2. Stare Down the Wolf. I tackle the toughest thing on my list first, essentially I stare down the wolf (or eat the frog). Prioritizing this way gives an immediate boost of confidence upfront and more relaxed approach to the less stressful, easier items.
  3. Keep Growing. Life is a continual flow of learning and growing. I enroll in trainings and masterclasses. I’m an avid reader. I like to exchange ideas with others on their life lessons.
  4. Have Enormous Fun. Enjoying life is a big part of the journey. I enjoy live comedy shows, long nights on patios and unrushed dinners at my favorite restaurants.

What is the best way to develop great habits for optimal performance? How can one stop bad habits?

Daily Implementation. Whatever your goals are, you must take the necessary steps each day to draw closer to success. I take small bites, I’m like the human edition of Pac-Man. I’m eating all the dots inside the maze, one at a time. Chomp! Chomp! Eventually I’ll get to the big, flashing energizing dots but the tiny tasks come first. Small habits prevent overwhelm and burn out. They have always led me to bigger and better things.

On Stopping bad habits…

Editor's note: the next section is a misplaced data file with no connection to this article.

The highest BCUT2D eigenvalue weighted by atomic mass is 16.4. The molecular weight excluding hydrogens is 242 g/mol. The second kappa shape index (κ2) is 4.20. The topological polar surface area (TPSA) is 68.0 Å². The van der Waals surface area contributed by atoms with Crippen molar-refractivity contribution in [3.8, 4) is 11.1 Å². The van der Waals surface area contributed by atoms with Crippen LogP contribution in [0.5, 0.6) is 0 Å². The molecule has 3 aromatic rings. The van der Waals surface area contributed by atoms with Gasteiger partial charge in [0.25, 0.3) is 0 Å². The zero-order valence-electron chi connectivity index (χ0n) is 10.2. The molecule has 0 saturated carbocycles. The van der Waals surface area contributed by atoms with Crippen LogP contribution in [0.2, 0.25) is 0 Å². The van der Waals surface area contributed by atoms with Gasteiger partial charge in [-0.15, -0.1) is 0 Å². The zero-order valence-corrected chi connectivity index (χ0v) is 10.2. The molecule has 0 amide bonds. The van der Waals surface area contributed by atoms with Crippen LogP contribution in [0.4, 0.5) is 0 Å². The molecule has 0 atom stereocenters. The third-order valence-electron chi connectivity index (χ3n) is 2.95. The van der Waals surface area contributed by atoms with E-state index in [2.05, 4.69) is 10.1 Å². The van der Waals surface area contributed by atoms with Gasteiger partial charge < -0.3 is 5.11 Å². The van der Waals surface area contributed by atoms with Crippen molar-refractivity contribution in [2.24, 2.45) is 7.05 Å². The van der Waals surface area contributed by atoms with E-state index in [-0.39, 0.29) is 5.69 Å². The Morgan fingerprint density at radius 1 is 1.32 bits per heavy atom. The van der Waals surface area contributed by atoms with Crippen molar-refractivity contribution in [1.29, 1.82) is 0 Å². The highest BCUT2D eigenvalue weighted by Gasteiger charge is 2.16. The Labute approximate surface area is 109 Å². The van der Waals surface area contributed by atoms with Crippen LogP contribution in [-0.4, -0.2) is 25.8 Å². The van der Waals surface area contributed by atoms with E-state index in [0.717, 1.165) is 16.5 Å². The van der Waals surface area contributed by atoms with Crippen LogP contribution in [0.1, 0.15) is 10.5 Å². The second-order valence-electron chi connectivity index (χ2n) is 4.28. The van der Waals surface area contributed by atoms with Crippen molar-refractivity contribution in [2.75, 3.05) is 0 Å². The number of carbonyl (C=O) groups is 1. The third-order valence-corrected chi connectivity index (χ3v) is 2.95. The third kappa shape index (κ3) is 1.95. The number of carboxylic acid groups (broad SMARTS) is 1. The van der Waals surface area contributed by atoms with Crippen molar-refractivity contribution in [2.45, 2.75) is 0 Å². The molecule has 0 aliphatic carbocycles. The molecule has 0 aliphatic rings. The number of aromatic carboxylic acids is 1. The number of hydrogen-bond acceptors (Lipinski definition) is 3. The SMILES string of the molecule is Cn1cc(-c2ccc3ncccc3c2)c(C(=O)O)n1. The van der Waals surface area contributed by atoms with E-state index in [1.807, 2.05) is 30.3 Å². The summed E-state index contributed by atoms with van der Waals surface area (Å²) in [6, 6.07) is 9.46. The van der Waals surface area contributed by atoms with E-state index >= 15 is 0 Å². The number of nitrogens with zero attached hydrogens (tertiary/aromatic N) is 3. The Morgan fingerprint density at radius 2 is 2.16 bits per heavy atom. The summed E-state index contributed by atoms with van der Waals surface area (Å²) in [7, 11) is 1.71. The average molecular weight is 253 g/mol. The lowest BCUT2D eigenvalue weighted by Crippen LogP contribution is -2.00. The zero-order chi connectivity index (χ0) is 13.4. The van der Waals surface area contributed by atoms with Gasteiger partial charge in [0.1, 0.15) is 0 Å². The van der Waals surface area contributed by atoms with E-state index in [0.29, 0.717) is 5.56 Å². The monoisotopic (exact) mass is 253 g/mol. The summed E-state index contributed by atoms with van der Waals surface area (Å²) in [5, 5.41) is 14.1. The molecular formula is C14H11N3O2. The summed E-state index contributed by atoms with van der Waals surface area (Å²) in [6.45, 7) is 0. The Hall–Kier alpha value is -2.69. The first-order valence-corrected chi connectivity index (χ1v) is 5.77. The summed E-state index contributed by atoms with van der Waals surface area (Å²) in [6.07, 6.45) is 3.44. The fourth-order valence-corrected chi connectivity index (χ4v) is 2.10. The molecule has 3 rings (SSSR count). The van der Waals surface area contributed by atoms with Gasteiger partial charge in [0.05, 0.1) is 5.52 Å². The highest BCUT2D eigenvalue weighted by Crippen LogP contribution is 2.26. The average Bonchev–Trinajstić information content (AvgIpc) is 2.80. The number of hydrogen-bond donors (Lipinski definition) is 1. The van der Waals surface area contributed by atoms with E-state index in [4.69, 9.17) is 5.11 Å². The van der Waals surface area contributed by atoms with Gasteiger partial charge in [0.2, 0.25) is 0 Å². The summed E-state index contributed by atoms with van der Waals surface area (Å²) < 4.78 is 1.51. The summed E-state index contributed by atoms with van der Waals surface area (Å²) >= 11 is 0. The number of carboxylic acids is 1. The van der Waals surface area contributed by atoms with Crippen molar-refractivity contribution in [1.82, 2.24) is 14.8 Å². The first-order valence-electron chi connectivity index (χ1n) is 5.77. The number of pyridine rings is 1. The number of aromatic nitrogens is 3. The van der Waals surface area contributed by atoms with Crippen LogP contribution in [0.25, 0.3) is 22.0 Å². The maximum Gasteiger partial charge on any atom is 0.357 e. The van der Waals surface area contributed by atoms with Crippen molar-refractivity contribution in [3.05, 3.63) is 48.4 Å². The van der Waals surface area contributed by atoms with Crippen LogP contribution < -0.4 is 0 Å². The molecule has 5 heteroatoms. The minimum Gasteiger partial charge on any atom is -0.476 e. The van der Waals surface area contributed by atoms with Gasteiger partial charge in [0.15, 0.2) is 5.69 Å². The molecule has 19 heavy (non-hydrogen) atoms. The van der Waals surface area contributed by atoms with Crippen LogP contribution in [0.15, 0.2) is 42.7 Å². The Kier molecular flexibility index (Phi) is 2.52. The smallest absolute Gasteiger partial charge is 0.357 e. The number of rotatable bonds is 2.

Gain Clarity. There is a moment right before you make the decision. I call it Cusping: Where one thought ends and another begins. I get really raw with what happens in that tiny space between the two thoughts, between me making solid choices or blowing the whole day. Between me eating brain food or mush. This is why we strengthen our minds through meditation, so that we can control it versus activating our old emotional storage unit. We create better, smarter habits by being present during the Cusping phase and choosing the thought that is going to inspire the change we want. The more we choose the empowering decision, the easier this process becomes.

As a business leader, you likely experience times when you are in a state of Flow. Flow has been described as a pleasurable mental state that occurs when you do something that you are skilled at, that is challenging, and that is meaningful. Can you share some ideas from your experience about how we can achieve a state of Flow more often in our lives?

For me, it starts when I wake up, the actions I take during the a.m. usually predicts how the day will unfold. Everything affects us, what we see, what we’re listening to and all the things in the background. Here are a few ways I find my way to the flow.

  1. Smile in Bed. Seriously. As soon as I wake up, before moving a muscle, I engage one of the 42 muscles in the face and I smile for 30-seconds. This releases feel good chemicals in the brain. I’m thinking about being alive, and all of the wonderful opportunities waiting for me in the day.